• Don't discriminate. Forget what you think you know, whether it's the magical properties of black, the evils of horizontal stripes or what looks best on apple-shaped bodies vs. pears. "Colors and patterns in swimsuits are way different" from other clothes, Christensen says. "Have an open mind. Try it on, and you might be surprised."
  • Find perspective. "It's not brain surgery. It's not cancer. It's swimsuits," Christensen reminds us. "Almost every woman has something negative to say about her body, and that's our society. Don't get me started." Show compassion to yourself (and others). Have a little fun. If all else fails, Christensen says, "We have people who drink before they come in." -K.C.
Sheree Clark

Heeeere's Sheree!  

By Wini Moranville

 

I must admit that the raw food movement is not a parade that I march in. However, I'll gladly cheer from the sidelines, especially when we have a great local foodie in the fight.

Last year, holistic health and nutrition counselor and raw foodist Sheree Clark debuted her health-and nutrition-focused television show, "Fork in the Road," on KCCI; this year, the second season continues on KCWI-23, where you can tune in Sundays from 11 to 11:30 a.m. through Aug. 24. 

Although Clark is a raw foodist, her goal is not to drive all cooking appliances into the sea. Rather, she helps viewers make good decisions at their own "forks in the road"--those moments in life where you can make a choice that's healthful versus one that's not.

In the second season, Clark takes viewers to a local urban farm (yes, an urban farm), a holistic veterinarian and a chiropractor; she also interviews a hypnotist. Throughout the show, Clark offers healthful living tips, and each show ends with a recipe, which you can also view on her website.

If you missed the first season, the show is now available on DVD through Clark's website, http://www.fork-road.com, where you can also subscribe to her inspiring newsletter.

Small Bite:
As of this writing, there are still tickets available to the Winefest Des Moines' Grand Tasting. Bring a notebook! Amid all that swirling and sipping and style, you'll discover great wine finds that will help you pick winners at the wine shop for a long time to come. For tickets and info, click here.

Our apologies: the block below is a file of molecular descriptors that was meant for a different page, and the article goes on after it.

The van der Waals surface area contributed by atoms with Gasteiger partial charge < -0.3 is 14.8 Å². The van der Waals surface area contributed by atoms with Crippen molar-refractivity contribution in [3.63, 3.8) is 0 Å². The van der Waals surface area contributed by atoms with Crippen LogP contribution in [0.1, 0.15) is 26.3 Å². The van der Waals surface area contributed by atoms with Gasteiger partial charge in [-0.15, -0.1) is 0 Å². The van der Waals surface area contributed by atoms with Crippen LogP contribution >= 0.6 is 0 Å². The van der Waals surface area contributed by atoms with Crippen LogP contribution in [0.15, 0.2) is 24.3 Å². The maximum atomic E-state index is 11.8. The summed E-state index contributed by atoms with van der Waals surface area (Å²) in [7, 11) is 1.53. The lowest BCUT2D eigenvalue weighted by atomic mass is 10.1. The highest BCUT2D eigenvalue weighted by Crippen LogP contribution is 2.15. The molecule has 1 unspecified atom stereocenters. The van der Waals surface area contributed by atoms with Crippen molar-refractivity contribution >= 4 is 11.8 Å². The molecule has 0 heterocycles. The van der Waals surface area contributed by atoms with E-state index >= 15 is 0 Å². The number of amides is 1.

Zane Gedler

Cool Combo

 

You're hip to the jive, so don't miss your chance to hear four of Iowa's finest young jazz musicians--trumpeter Nate Sparks, pianist Jon Snell, drummer Zane Gedler and bassist Hannah Marks--June 9 at The Ritual Café.

Sparks returns to Des Moines after finishing his freshman year at The Juilliard School in New York City. Snell, who graduated from the University of Northern Iowa, will soon join Sparks in "The Apple" (as they say in the scene) for graduate work at Queens College. Gedler heads to Boston this fall for his first year at Berklee College of Music. And Marks will attend the Centrum Jazz Workshop in Port Townsend, Wash., and the Brubeck Summer Jazz Colony at Lake Tahoe before returning to Des Moines for her senior year at Roosevelt High School.

The gig is part of the monthly "Jazz @ The Ritual Café" series, presented every second Monday from 7 to 9 p.m. and sponsored by the swinging folks at Synergy Jazz Foundation. -K.C.

Kellye Crocker

Kellye Crocker lives in Clive and writes fiction for teens and nonfiction for adults. A former Des Moines Register senior reporter and current dsm contributing writer, she's also written for Parents, Better Homes and Gardens and Glamour, among other national publications. Connect with her on Twitter: @kelcrocker.
Wini Moranville

Wini Moranville, author of "The Bonne Femme Cookbook: Simple, Splendid Food That French Women Cook Every Day," is a food, wine and travel writer who covers the dining scene for dsm magazine. Follow her at All Things Food DSM - Wini Moranville and catch her food segment on Fridays at 6:40 a.m. on KCWI-23's "Great Day" morning show.